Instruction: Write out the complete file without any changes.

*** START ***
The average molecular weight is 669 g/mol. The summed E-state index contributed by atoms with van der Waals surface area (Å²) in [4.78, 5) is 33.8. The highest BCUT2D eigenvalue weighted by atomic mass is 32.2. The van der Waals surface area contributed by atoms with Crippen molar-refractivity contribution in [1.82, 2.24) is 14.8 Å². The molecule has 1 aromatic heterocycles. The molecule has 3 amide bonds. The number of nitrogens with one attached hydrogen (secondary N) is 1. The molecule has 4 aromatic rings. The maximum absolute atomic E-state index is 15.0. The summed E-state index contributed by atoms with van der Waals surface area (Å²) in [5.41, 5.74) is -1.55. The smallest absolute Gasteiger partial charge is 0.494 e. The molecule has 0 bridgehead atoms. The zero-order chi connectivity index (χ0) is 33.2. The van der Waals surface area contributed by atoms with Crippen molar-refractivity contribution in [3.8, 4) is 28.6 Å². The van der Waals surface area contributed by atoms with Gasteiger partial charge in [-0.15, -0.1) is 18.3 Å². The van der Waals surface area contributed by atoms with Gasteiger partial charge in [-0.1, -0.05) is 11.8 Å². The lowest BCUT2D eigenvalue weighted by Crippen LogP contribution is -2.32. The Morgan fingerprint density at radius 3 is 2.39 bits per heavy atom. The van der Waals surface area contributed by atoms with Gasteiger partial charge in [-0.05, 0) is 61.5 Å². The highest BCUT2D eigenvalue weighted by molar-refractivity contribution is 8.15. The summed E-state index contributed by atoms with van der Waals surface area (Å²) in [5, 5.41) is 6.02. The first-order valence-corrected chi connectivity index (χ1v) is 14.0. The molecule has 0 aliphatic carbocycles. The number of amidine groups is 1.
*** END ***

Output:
The average molecular weight is 669 g/mol. The summed E-state index contributed by atoms with van der Waals surface area (Å²) in [4.78, 5) is 33.8. The highest BCUT2D eigenvalue weighted by atomic mass is 32.2. The van der Waals surface area contributed by atoms with Crippen molar-refractivity contribution in [1.82, 2.24) is 14.8 Å². The molecule has 1 aromatic heterocycles. The molecule has 3 amide bonds. The number of nitrogens with one attached hydrogen (secondary N) is 1. The molecule has 4 aromatic rings. The maximum absolute atomic E-state index is 15.0. The summed E-state index contributed by atoms with van der Waals surface area (Å²) in [5.41, 5.74) is -1.55. The smallest absolute Gasteiger partial charge is 0.494 e. The molecule has 0 bridgehead atoms. The zero-order chi connectivity index (χ0) is 33.2. The van der Waals surface area contributed by atoms with Crippen molar-refractivity contribution in [3.8, 4) is 28.6 Å². The van der Waals surface area contributed by atoms with Gasteiger partial charge in [-0.15, -0.1) is 18.3 Å². The van der Waals surface area contributed by atoms with Gasteiger partial charge in [-0.1, -0.05) is 11.8 Å². The lowest BCUT2D eigenvalue weighted by Crippen LogP contribution is -2.32. The Morgan fingerprint density at radius 3 is 2.39 bits per heavy atom. The van der Waals surface area contributed by atoms with Gasteiger partial charge in [-0.05, 0) is 61.5 Å². The highest BCUT2D eigenvalue weighted by molar-refractivity contribution is 8.15. The summed E-state index contributed by atoms with van der Waals surface area (Å²) in [5, 5.41) is 6.02. The first-order valence-corrected chi connectivity index (χ1v) is 14.0. The molecule has 0 aliphatic carbocycles. The number of amidine groups is 1.